VIRUS INVADERS: 185 visitors vanish without a trace
NEARLY 200 people entering Queensland from interstate and overseas have vanished, putting the state at risk of coronavirus by dodging quarantine orders and giving authorities fake phone numbers and addresses.
And dozens of others have not been found at their nominated address and are now wanted for questioning as Queensland authorities desperately try to avoid a similar fate to Victoria, where a quarantine bungle caused a devastating second wave of infection.
The blatant disregard for the state's health directives has led to a call from Queensland Police Union president Ian Leavers to "deport" the offenders and ban them from ever coming back.
Police have had to investigate 2322 cases since mid-April, mostly as a result of Queensland Health being unable to contact people by phone at their nominated self-quarantine address.
Their investigations found that while the majority were complying, more than 200 could not be found, 125 had left Queensland and returned home during the 14-day quarantine period and 17 were found at another address because of a family breakdown or other personal circumstances.
Figures released to The Courier-Mail found a total of 185 people gave fake contact details when entering Queensland and another 25 were never found at their nominated quarantine address.
Another 35 people were found by police having not quarantined and were issued with $1334 fines.
Mr Leavers, who heads the police union, said officers had worked long and hard to protect Queensland's borders as part of the government's lockdown to keep the state COVID-free.
"And, while it is unfathomable to lie on your declaration form, I believe that when the long arm of the law catches up with these offenders, the government and the Chief Health Officer should immediately deport these liars to Tweed Heads in New South Wales and ban them from Queensland permanently," Mr Leavers said.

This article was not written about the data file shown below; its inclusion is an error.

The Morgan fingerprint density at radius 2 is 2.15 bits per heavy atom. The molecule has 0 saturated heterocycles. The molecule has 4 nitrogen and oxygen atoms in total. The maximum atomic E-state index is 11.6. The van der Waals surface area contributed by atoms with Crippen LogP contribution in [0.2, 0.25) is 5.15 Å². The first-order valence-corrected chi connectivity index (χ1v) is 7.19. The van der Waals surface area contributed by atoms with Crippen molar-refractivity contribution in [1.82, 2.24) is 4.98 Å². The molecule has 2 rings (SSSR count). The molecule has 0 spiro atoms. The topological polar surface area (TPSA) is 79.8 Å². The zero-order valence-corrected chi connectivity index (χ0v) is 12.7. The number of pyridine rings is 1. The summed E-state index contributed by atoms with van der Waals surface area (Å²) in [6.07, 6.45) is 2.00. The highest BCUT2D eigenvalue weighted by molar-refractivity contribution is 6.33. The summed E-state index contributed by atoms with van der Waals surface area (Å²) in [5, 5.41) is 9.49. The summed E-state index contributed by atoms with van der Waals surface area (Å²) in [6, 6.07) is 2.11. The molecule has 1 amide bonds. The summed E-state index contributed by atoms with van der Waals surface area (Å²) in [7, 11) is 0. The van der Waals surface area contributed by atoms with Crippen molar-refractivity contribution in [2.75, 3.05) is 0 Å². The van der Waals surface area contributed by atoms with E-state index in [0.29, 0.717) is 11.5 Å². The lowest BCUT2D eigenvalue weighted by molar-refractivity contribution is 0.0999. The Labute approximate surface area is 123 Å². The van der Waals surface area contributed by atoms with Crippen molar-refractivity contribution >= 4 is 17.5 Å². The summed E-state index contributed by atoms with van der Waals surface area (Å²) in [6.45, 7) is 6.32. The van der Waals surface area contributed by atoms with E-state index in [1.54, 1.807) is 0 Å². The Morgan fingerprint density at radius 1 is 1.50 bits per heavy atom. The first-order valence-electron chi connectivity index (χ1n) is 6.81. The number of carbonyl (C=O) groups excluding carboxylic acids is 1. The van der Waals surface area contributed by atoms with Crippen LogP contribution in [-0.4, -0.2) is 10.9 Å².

A police spokeswoman said: "While most people in Queensland are adhering to their requirements for self-quarantine a percentage of individuals are putting others in the community at risk. This will not be tolerated by the QPS."
Australian Medical Association Queensland president Dr Chris Perry said it took just one person doing the wrong thing to spread a deadly disease.
"We are currently in a good position in Queensland in terms of this virus, but we are definitely not out of the woods and we certainly don't want to risk a new wave of community transmission here," he said.
"There is still much we have to learn about COVID-19 and we need to continue every effort to limit the virus's hold so that our frontline health workers and the whole community do not have to face the very difficult situation states like Victoria are currently experiencing."
He said anyone - old or young - can die from coronavirus.
"We need to stay vigilant - continue to practice social distancing, hand hygiene etc, but we also need to be sure that if people are required to be in quarantine they do just that - follow the directives and stay in quarantine," Dr Perry said.
"It could take just one person to do the wrong thing and we could start to see cases rise here again.
"No-one wants to see that scenario."
The Courier-Mail last week revealed a worrying gap in the way venues were following and enforcing COVID-19 laws, with councils refusing to issue fines.
One in four eateries visited by the newspaper failed to take diners' contact details.
Yesterday, a record 55 people were refused entry to Queensland at Gold Coast border checkpoints - the biggest one-day turnaround of vehicles since borders reopened on July 10.
Originally published as Fake info: Hunt for 185 visitors who vanished